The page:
This is the single, solitary photograph that I took in Montreal. I liked the play of light on the glasses, and the juxtaposition of vertical lines with repeated circles. Though only the most token glimpse of late lunch at the well-known Olive et Gourmando, it tells you what you need to know: bounty, satisfaction. If you ever find yourself in Montreal, go there. If you can, also track down the bakery Au Kouign Amann in the hipster neighborhood called Plateau Mont-Royal (I felt at home here, hehe). Finally, visit the Jardins Botaniques.
I borrowed this ridiculous, teeny picture from their website. It doesn’t do the place justice – you should go and find out for yourself.
That was Montreal, plus old stone streets and poutine and maple everything and the minor exercise of my vastly diminished French. I don’t think four days is sufficient time to really bond with a city, but anyway, I admit, I was distracted.
A Cube I Used to Know, Astor Place, Manhattan
My four days in Montreal followed a week in New York City. And frankly, I was ghosted. I moved to Manhattan when I was seventeen, with newly minted independence, an education paid for by my family, and all of adult life before me, yet still far enough way that I felt no responsibility for it. I lived in late night and early morning cafes, cheap restaurants, yoga studios, and indie rock venues. I went to class and I learned book things, but I breathed the streets and people. But somewhere along the way, I choked on that air. I withered for want of plants and soil. Once, I tore from my dorm room and practically ran the thirty-odd blocks to Battery Park to sit under a tree and mourn for how far the sky felt and how sorry the ocean seemed, its waves unmade against a concrete wall.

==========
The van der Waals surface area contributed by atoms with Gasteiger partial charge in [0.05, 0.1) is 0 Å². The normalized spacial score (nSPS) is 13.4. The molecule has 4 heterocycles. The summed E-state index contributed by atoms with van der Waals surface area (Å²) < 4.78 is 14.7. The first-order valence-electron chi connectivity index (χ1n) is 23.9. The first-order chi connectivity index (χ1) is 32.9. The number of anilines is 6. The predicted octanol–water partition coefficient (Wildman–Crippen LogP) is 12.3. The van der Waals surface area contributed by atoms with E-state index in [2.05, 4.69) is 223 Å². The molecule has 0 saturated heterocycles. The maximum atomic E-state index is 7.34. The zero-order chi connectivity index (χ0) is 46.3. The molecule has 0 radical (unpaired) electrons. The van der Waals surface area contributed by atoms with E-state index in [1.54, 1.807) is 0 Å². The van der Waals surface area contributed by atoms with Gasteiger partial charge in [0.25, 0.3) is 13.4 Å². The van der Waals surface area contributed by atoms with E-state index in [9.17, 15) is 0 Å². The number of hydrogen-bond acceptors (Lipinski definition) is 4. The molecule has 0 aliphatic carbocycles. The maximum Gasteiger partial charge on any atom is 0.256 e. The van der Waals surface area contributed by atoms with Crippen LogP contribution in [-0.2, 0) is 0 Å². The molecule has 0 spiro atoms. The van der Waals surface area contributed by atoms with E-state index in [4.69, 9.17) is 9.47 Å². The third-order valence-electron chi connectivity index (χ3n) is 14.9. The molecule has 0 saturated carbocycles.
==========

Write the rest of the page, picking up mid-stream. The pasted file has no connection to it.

The View from My Former Life, Third Avenue North Tower, looking maybe East…
So I left. I found my way back west to mountains and desert and the pinyon-juniper belt. I remembered the city as a place I lived once, filled with both opportunity and human crush – entrancing but no home for the me I knew myself to be. I never looked back.
Then, two Thursdays past, I found myself headed to a Korean diner in Midtown at 3 a.m. Somewhere between the stop lights and taxi lights, the smell of laundry and the smell of piss, I remembered: There is a part of me that lives in New York City and nowhere else.
She wants the whole damn world. She also wants to share. She walks quickly and vacillates between cursing the slow and and reveling in the game of navigating a packed sidewalk without bumping or bothering a single soul. This girl; I remember her.
I remember the feeling of books and art and ambition, everyone’s, all around me. I remember the length between avenues and the brevity between streets, how to navigate by color and the height of buildings. I remember the sound of myriad languages played together like a musical chord. I remember the sound of a city so vast, you can sing while you walk and no one will hear you. I sang so much more when I lived in Manhattan. I remember loving this city, and feeling loved back.
For Future Homes. at ABC Carpet
And now I feel the city inside me, calling me back to a home I thought was no longer mine. It makes sense, I guess. A curator friend once told me, “You can’t guarantee that your work will matter to contemporary art, but you can swim out to where contemporary art is happening and at least stand a chance that it might.” And then he said, “Which is Brooklyn, right now.” I scoffed and said that Los Angeles is practically established art ground these days and anyway, I’d left that other metropolis behind. Apparently not. I’m not booking a flight or anything; I have business yet with these mountains and the tides of art in my current home. But New York City remains, like an itch in the back of my mind. I can’t help but wonder what futures may unfold from the planting of this seed.